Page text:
Opinion: Best VPN to use with Fedora/Windows
ed at hp.uab.edu
Mon Jan 10 21:26:49 UTC 2005
On Mon, 10 Jan 2005, Kevin Fries wrote:
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> Leonard Isham wrote:
> | On Sun, 9 Jan 2005 21:17:55 -0600 (CST), Ed K. <ed at hp.uab.edu> wrote:
> |>I've had the most success with openvpn.sf.net running is bridge mode. The
> |>road warriors are a true member of the network, listening to all that
> |>windows broadcasts that get sent around. Its easy to install (well
> |>compared to other vpn) and does not require a kernel rebuild.
> | I personally avoid bridginh to cut down on the noise over the limited
> | internet connections and cut sown on the overhead for each packet.
> | A little more work with the configuration, but IMHO worth the effort.
> OK, maybe I am simplifying things a bit more than I should be, so let me
> My conceptual understanding of VPN was that computerA needs access to
> NetworkB as if it were located on the physical network even though it is
> somewhere else. ComputerA contacts NetworkB which assigns ServerC to
> ask as a proxy. All traffic destined for NetworkB from ComputerA is
> Sent from A->C, ServerC retransmits the request, receives the answer,
> then relays it back C->A. This allows A to appear to be on the network.
> ~ If ServerC was to manage up to 10 VPN connections, it would need 10 or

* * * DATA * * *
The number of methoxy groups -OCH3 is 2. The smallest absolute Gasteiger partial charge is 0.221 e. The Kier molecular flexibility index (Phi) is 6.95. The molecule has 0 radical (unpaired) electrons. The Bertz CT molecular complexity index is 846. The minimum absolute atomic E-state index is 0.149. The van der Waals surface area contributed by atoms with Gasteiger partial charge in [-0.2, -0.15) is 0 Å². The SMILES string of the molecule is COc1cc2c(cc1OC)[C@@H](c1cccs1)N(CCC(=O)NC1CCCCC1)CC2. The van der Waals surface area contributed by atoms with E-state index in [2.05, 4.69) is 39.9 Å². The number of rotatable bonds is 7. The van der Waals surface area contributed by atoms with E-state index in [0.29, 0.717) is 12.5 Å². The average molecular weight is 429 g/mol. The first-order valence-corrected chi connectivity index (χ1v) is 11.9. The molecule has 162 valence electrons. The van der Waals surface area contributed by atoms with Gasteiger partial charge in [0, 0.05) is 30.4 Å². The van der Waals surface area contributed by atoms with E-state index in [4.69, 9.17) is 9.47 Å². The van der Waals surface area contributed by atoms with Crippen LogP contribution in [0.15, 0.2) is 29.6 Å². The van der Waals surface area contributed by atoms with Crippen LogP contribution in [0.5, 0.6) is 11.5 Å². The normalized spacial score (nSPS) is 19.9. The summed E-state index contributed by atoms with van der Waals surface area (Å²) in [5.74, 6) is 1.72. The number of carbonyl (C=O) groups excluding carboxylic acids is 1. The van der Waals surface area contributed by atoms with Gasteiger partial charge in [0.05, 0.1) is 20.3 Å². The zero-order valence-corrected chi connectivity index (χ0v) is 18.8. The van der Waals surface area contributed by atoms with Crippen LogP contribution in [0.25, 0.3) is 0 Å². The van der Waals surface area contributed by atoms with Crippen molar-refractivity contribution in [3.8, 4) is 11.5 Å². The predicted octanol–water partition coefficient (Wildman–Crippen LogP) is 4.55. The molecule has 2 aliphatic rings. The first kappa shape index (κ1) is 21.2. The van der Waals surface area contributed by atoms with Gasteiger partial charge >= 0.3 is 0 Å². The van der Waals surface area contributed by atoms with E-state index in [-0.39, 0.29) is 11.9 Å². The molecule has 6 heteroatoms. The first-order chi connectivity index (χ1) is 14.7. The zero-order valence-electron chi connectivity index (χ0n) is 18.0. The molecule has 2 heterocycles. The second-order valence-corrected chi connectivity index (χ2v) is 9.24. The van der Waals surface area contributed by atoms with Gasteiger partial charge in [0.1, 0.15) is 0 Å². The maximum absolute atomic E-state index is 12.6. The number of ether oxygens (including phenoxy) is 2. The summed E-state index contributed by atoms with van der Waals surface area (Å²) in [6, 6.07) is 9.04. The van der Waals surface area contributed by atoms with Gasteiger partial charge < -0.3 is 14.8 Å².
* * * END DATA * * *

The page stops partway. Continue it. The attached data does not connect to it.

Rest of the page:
> 11 (if it also had other duties as itself) IP addresses with each remote
> client having a unique IP.
> Now I can see how that could appear as a goofy type of router or more
> specifically a bridge. Its actually more of a proxy, but at a basic
> level all proxies are actually routers. And a bridge is simply a router
> where the network address is the same on both sides.
> When they were talk about bridging, I assumed that they were talking
> about the proxy. So when you talk about how you avoid bridging, how is
> my understanding of VPN's shortsighted? What other options are there?
> Thanks, and sorry if this question sounds stupid.
> - --
> Kevin Fries
Ok lets get on the same page (the iso/osi network model):
A bridge directs traffic based on data on Layer 1 and 2
A router directs traffic based on data on layer 3
A proxy is not a very common type of network device, but lets say that it
directr traffic based on data on layer 5. An example proxy would be a
squid server (squid-cache.org)
Now in bridging mode, the openvpn's virtual network device (tap) has its
own MAC address that is fed into the bridge on the linux server. If your
internal network is 10.0.0.x then your external computers can be assigned
an ip of 10.0.0.200 and communicate with sll the other computers at
OpenVPN is the only vpn solution that supports bridging (someone will
correct me here) which offers simplicity in the installation. But the cost
is that there are more packets pushed around due to all the VPN clients
receiving the broadcast packets.
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